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A. Rajan

amazon shopper

Boston, Ma

  • 2 reviews
  • 11 ratings
  • 86 titles in library
  • 8 purchased in 2015

  • The Woman in White

    • UNABRIDGED (25 hrs and 23 mins)
    • By Wilkie Collins
    • Narrated By various
    • Whispersync for Voice-ready

    When Walter Hartright encounters the "solitary figure of a woman, dressed from head to foot in white garments" on a lonely road, he is haunted by her. He falls in love with his employer's niece, Laura, because she resembles the mysterious woman. Laura, however, is betrothed to the evil Sir Percival, who wishes to marry her for her money. The woman in white, it turns out, is Anne Catherick, who was confined in an asylum by the evil Sir Percival because she knew a devastating secret about him.

    Virginia says: "The Woman In White"
    "More complex than Moonstone"

    I thoroughly enjoyed Moonstone-the famous mystery novel by the same author. I was skeptical when I decided to buy "The woman in white" wondering if it would live up to the standard of Moonstone.I am glad that it was even better. I could hardly stop listening to it. The narrators were quite good, especially the voice of Marian Holcomb is rivet ting. I highly recommend it,especially if you love British literature !!

    13 of 14 people found this review helpful
  • Stone's Fall

    • UNABRIDGED (24 hrs and 11 mins)
    • By Iain Pears
    • Narrated By Roy Dotrice, John Lee, Simon Vance

    Iain Pears tells the story of John Stone, financier and arms dealer, a man so wealthy that in the years before World War One he was able to manipulate markets, industries, and indeed entire countries and continents. A panoramic novel with a riveting mystery at its heart, Stone's Fall is a quest to discover how and why John Stone dies, falling out of a window at his London home.

    Marilyn Scher says: "Iain Pears-Always more than you bargained for."
    "Panaromic in scope, a feast to the ears."
    What did you love best about Stone's Fall?

    The onion like nature of the story, the fact that it touches on everything from espionage to high finance, engineering to journalism, politics and current affairs of Europe alongside descriptions of human nature. The story is tied together so well it is almost an epic. In addition, the way he builds the characters is sophisticated to say the least, you are so drawn into the story. In the end, the fact that what appears to be an obvious red herring and is dismissed earlier on, comes back and hits you like a ton of bricks, I am still getting over that.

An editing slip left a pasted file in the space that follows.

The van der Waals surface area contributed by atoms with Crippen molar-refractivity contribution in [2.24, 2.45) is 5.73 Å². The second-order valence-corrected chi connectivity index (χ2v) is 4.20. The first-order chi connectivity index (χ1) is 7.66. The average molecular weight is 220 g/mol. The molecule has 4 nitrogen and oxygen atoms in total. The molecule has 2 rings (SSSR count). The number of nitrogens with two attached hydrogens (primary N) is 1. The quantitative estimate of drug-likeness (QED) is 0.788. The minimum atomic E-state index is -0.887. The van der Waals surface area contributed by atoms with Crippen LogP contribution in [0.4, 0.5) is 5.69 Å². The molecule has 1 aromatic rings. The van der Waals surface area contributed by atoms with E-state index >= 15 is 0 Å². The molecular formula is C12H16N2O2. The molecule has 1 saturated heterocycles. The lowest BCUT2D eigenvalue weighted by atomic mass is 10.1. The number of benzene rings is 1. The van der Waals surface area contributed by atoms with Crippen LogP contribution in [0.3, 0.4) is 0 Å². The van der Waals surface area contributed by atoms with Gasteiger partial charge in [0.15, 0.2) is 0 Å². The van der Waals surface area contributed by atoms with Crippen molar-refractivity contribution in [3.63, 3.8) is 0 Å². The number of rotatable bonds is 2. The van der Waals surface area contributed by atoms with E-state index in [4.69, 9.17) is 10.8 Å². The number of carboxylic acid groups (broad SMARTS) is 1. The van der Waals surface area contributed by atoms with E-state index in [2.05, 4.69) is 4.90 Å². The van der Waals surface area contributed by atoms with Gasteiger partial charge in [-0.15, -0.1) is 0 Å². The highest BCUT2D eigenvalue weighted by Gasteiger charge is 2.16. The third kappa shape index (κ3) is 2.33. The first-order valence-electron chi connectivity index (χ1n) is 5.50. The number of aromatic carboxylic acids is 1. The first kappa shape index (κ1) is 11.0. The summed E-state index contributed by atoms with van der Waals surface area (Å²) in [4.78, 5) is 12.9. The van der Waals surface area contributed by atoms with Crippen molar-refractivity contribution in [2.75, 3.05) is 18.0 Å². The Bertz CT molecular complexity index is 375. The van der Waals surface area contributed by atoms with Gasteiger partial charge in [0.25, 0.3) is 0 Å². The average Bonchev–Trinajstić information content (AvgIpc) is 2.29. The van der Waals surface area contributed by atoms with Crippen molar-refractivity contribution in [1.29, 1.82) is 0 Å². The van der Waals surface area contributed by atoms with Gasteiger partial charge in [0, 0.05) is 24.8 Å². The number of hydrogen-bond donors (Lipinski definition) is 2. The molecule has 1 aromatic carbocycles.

What other book might you compare Stone's Fall to and why?

    A Tolstoyian style. Based on the style of the author to Zoom in and out, it touches on so many aspects of society and life, but still keeps the focus on human nature. The granularity of detail, for instance tiny incidences such as Stone stealthily grabbing a fruit in Venice from a girl is treated with such delicacy as and detail as is given to a high power meetings of British, Russian and French finance ministers.

    What does the narrators bring to the story that you wouldn’t experience if you just read the book?

    They draw you in and you can almost see it watching a movie. I think the lady voices are done strangely in some instances by Simon Vance, though his reading of Stone's thoughts and projecting the personality just drowns any quibbles I may have had with the female voices. There were times in John Lee's narration where it was hard for me to keep track of the characters involved in segments with rapid conversation, but again his performance on other segments more than made up for this. Roy Dotrice was impeccable.

    Any additional comments?

    If you are a patient listener who likes attention to detail and enjoys a subject being deal at many levels this may interest you. If you are in it for just the "story", then look elsewhere. This book is like a journey which has to be relished.

    0 of 0 people found this review helpful

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